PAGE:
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With Prince, All Things Are Possible


Growing up in conservative evangelical circles, I didn’t listen to ‘secular’ music much. As a result, I was never really exposed to Prince’s music. So when he died in April of 2016, I didn’t feel anything – no sadness, no grief, no shock, nothing. Because he was just some random artist I knew nothing about.

Well, that all changed on Monday, September 25, 2017.

This was the day we went to Paisley Park.

When I learned about the opportunity to go to Paisley Park, I was immediately drawn in.

I was at a place in life where I hungered for the voices and views of those who are different from me, especially from those who live on the margins. And here was a chance for me to be exposed to Prince – a black queer musician who had a huge impact on the U.S. and the world.

So I showed up.

And that 70 minute ‘tour’ was a deep, soul-impacting moment in time for me. An experience I believe will continue to shape the rest of my life.

As soon as we were past the admissions desk at Paisley Park, I had this profound sense of walking on holy ground. Those two words – holy ground – continued to reverberate in my heart, mind and soul the entire time I was there, and, as a result, I could barely choke back the tears that were begging to be released.

I realized that I had missed out on getting to know an incredible human being, a sensitive and creative soul, while he was alive. I felt this immense loss. All these years that Prince was right here in Minnesota, I could have gone to his concerts, followed his work, and possibly visited Paisley Park while he was there.

But I didn’t. I didn’t get to do any of that. And the depth of that loss was so very real to me on that Monday at Paisley Park. This sense of loss led me to cry on my drive home, to cry when I told my spouse about my time at Paisley Park, and to cry into my pillow later that night.

Prince impacted me in a really deep way that I’m still processing to this day.

I identified with him as a biracial queer human.

The morning of Paisley Park and thereafter, I began listening to his music as often as possible. I watched his music videos, I read his lyrics, and I unexpectedly saw my queer self in him.

Seeing him push the boundaries in fashion, in his clothing, his makeup, his jewelry, his hair, and his gender made me realize how brave and bold he was – how anything was possible with him.

Long before it was ever safe(ish) and (mostly) okay to come out, he blasted right through those doors and announced, “Here I am! Take it or leave it because this is who I am.”

I love how he owned who he was and yet never stopped evolving and exploring and trying new things. That’s how I want to live my life!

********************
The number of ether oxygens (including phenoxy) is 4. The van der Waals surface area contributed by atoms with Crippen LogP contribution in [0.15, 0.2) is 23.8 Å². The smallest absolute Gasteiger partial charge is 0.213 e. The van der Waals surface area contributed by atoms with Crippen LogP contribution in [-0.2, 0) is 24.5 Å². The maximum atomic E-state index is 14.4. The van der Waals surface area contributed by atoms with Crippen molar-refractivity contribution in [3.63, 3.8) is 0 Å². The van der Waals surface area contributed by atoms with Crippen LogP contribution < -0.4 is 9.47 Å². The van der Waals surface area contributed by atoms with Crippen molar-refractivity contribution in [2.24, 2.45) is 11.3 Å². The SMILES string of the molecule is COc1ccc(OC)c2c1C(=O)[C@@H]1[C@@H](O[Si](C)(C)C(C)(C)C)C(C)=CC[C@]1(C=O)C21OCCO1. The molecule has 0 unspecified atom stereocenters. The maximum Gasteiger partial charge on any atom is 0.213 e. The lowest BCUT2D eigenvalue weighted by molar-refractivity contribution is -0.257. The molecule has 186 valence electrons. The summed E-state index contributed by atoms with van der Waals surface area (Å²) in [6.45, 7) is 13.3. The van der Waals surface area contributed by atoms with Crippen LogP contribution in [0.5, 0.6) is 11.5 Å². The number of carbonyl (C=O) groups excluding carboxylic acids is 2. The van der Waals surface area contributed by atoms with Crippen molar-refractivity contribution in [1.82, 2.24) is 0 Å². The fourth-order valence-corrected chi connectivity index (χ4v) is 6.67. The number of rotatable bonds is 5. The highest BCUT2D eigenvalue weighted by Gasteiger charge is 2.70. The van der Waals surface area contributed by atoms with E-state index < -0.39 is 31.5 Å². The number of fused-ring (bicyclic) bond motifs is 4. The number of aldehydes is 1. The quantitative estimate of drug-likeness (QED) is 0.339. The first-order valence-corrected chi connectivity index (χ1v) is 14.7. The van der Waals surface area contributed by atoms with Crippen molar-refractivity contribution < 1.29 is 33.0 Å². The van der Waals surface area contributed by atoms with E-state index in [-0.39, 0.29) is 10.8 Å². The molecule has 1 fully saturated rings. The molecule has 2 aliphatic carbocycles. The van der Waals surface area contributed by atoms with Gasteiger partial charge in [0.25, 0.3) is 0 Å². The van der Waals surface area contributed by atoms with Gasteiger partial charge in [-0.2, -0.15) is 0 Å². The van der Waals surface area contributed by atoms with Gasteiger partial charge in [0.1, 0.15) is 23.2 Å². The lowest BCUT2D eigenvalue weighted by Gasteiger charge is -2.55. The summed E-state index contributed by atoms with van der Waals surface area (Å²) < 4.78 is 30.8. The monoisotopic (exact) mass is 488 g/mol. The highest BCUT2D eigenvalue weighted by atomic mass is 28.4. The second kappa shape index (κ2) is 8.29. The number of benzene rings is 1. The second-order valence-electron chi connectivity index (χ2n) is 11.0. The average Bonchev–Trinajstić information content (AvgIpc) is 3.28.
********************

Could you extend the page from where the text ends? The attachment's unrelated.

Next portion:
I love that he created his own love symbol. Again, his boldness and creativity all rolled into one, and people loved him for it.

I also identified with Prince as an artist in my own way, where my art is the crafting of words in both written and spoken form.

So seeing this artist, this musician, this brave and brilliant person cross boundaries, explore new frontiers, and boldly share his creativity and uniqueness with the world, gave me hope.

In a world that pressures us to conform, to stay small, quiet and submissive (especially for women), I look at Prince and see everything I want to be. Creative, sensitive, brave, and bold. And I look at the response he got – people all over the world loved him, dressed like him, got tattoos of him, almost seemed to worship him – and it gives me hope that maybe, just maybe, people will like me, too.

Not just the nice little Nikole that most people know me as.

But the biracial, queer Nikole who speaks her truth, stands in her power and makes no apologies for who she is. 


Truth be told, there is so much I want to write and do, but I hold back because of fear.

The fear of being rejected.
The fear of being judged.
The fear of being misunderstood.
The fear of losing friends.
The fear of having no community.
The fear of my small business losing customers.
The fear of not knowing where I belong.
The fear of what family members will think.

But then I think of what Prince said in his interview clip that we watched at Paisley Park:
“I don’t let anything intimidate me. I let it inspire but never intimidate me. Never.”

Wow. Talk about flipping fear on its head.

His words have become my new mantra.

  • May I live in such a way where I don’t let fear stop me but use whatever intimidates me to inspire me instead.
  • May I be bold in ways that Prince was bold.
  • May I share my sensitive, creative soul with the world because I know the world needs it, and it will nourish the world.
  • May I continue blazing the trail that Prince began, that others may follow in our path and become the fullest version of who they are meant to be.


The world is better off because of Prince.
My life is better because of Prince.
And I want to be brave like Prince.
Because, with Prince, anything is possible.

*This is an adapted version of an essay I wrote for my seminary titled With Prince, All Things Are Possible

[Featured Photo: Prince]

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